When one thing goes up, something else must go down – or at least, that’s the way the old adage would go if it were used in relation to the technology industry. As markets fluctuate and new tools are created, older systems fall by the wayside. Here at the end of 2015, it could be helpful to take a step back and dissect the biggest generator of news for this year: the cloud.

In the tech world, next to nothing is as big right now as the cloud. In fact, the market cap for the top 42 public cloud companies is projected to reach $500 billion in 2020, according to Bessemer Venture Partners, a clear indication that cloud-based tools and capabilities are only going to continue growing in popularity. As cloud computing matures and becomes the first choice for companies in every industry, traditional computing methods are few and far between. Market Realist reported recently that for 2016 and 2017, the estimated growth of IT hardware will fall at around 2 percent, compared to 2015’s growth rate of 2.5 percent. This dismal percentage is in stark contrast to the incredible growth of cloud deployments.

Why is the cloud gaining ground over on-premises systems? Let’s take a look at two things cloud infrastructure offers that private data centers don’t:

“Cloud infrastructure is actually more secure.”

1. Managed security

One of the biggest inhibitors to cloud investment is lingering concerns about cybersecurity. GigaOM Research noted last year that despite the cloud having an increasingly positive record for security, the opinion still exists that cloud deployments are less safe than on-premises infrastructure – 63 percent of mainstream buyers cited security as a top concern.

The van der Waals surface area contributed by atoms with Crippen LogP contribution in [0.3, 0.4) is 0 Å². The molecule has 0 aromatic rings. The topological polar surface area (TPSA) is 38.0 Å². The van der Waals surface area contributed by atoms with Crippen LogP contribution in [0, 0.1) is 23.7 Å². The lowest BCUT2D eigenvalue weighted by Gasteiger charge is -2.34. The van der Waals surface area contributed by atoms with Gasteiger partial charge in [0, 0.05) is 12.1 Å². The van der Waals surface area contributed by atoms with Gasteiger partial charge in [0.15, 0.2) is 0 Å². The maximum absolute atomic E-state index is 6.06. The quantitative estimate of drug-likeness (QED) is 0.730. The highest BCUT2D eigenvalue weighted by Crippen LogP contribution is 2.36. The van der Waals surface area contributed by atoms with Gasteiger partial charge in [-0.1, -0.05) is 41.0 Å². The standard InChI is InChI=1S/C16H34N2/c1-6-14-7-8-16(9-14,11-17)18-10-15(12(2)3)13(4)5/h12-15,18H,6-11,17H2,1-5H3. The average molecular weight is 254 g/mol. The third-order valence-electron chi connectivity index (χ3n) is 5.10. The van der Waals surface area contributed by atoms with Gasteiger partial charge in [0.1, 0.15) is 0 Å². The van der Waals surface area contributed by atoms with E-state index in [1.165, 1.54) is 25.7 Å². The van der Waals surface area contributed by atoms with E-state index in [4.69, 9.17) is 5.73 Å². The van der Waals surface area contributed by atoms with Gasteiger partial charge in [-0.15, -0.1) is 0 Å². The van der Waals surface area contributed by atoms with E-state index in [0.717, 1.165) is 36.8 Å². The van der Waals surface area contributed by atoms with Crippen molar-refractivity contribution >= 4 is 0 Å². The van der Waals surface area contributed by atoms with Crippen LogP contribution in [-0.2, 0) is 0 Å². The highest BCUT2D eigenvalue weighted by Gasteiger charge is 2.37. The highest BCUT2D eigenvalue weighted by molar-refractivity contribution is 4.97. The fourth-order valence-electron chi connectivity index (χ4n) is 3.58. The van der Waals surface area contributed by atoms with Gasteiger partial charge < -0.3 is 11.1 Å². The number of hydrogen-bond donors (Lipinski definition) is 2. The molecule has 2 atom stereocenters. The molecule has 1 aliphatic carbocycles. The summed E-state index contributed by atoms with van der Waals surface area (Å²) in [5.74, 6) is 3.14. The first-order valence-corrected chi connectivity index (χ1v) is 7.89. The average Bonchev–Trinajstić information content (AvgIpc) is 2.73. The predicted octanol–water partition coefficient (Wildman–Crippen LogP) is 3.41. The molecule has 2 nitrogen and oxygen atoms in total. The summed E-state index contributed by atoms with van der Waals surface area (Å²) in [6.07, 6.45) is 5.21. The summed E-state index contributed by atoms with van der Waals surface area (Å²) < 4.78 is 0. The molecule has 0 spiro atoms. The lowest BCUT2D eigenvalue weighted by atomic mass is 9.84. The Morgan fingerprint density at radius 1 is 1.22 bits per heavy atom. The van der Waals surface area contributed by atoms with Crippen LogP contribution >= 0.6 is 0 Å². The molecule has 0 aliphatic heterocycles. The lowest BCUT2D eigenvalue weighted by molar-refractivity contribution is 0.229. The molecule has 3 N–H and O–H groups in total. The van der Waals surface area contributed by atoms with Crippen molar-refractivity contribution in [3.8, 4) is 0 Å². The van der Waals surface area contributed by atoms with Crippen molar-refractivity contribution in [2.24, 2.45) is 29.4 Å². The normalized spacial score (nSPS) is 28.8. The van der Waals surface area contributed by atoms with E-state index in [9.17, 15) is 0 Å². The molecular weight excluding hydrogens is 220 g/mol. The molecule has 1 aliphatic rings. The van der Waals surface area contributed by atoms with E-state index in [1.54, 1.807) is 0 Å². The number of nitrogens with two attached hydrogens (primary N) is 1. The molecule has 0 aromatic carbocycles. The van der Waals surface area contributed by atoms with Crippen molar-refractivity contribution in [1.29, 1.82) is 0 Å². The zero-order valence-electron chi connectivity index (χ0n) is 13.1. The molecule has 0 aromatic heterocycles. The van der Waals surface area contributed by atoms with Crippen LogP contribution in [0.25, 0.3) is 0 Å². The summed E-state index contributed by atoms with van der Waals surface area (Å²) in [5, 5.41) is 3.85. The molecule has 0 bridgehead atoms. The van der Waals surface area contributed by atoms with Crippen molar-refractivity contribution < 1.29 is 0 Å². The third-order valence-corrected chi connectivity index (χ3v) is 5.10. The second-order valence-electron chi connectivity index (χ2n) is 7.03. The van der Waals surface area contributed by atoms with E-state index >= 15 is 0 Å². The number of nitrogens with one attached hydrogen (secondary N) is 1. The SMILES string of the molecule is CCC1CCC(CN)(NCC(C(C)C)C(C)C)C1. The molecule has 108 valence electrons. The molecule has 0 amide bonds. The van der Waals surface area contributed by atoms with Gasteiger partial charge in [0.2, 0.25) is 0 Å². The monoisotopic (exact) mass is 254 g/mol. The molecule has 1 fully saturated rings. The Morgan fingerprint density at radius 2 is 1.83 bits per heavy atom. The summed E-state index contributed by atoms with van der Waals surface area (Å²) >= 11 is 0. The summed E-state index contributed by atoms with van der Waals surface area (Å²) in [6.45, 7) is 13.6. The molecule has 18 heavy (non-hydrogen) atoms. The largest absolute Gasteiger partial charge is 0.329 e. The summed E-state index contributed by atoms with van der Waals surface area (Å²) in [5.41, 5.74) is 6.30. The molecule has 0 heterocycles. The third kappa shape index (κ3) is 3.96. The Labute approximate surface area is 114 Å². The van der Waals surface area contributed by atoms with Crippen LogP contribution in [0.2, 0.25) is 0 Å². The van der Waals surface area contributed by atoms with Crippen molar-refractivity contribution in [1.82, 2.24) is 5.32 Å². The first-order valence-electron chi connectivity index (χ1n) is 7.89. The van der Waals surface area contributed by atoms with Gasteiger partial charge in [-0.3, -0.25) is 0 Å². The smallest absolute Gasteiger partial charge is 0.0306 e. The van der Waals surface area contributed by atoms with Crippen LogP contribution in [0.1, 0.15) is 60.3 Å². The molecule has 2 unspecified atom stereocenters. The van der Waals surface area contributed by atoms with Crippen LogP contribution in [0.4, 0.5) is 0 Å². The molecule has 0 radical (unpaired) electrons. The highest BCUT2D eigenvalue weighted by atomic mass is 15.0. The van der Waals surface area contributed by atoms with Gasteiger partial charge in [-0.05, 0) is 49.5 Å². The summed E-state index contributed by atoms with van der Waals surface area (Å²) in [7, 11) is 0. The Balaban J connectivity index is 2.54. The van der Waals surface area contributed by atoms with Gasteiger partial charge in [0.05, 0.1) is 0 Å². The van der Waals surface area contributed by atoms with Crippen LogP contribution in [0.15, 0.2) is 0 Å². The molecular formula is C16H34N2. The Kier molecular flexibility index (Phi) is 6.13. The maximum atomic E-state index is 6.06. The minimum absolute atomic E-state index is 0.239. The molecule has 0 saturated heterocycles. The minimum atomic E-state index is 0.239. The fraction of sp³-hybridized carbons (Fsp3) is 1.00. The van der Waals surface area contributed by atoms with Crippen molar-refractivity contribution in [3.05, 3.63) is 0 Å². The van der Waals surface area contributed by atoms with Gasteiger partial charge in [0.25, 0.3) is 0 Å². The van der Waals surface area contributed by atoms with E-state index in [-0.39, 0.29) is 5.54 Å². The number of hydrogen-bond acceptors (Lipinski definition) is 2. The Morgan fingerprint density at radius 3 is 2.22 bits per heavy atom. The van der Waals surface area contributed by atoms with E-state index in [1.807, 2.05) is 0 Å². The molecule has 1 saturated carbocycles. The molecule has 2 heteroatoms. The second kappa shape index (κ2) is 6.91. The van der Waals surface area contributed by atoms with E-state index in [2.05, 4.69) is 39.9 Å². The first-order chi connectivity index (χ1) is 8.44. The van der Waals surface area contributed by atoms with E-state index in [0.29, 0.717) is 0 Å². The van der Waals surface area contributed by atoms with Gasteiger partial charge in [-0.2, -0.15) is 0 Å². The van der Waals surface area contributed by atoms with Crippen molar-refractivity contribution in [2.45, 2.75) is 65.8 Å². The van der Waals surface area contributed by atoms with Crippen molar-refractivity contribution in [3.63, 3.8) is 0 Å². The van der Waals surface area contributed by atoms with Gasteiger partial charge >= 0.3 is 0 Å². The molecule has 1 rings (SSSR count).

However, evidence – more and more of it – exists that cloud infrastructure is actually more secure. This is for a variety of reasons, namely that a private cloud provider spares no expense to invest in the best cybersecurity tools to keep data and applications that have been entrusted to them safe. InformationWeek contributor Andrew Froehlich put it this way: Since the cloud is growing alongside software-defined technologies, these tools can be used to foster end-to-end visibility in the cloud data center. In other words, because of SDN, mapping out cloud security is easier than it has ever been.

2. Easy upgrades and downgrades

One of the most important benefits of cloud computing is the fact that making changes to cloud deployments is easily done. Cloud platforms are scalable and flexible, meaning that depending on how much computing power is needed, companies can add or subtract – and their bills reflect these changes.

InfoWorld contributor J. Peter Bruzzese contended in 2014 that companies should make the switch to the cloud because there simply wasn’t a future for on-premises computing equipment. Bruzzese’s comments aren’t far from the truth, and a lot of it has to do with the way IT spending is structured. In the battle between operational expenditures and capital expenditures, OPEX is gaining ground toward being the preferred option – meaning companies want to spend their money as they go, rather than exhaust it all at once for on-premises equipment that may or may not be outdated in the next week.

With the cloud, it's easy to add or subtract computing power.With the cloud, it’s easy to add or subtract computing power.

Security and scalability are only two major differences between private cloud infrastructure and on-premises equipment. The fact remains: Physical, private IT infrastructure and cloud computing share an inverse relationship. The future of on-premises IT is yet to be seen, but the projections for the cloud continue to reach upward. This certainty is an indication of the coming storm for on-premises IT: The forecast looks pretty cloudy.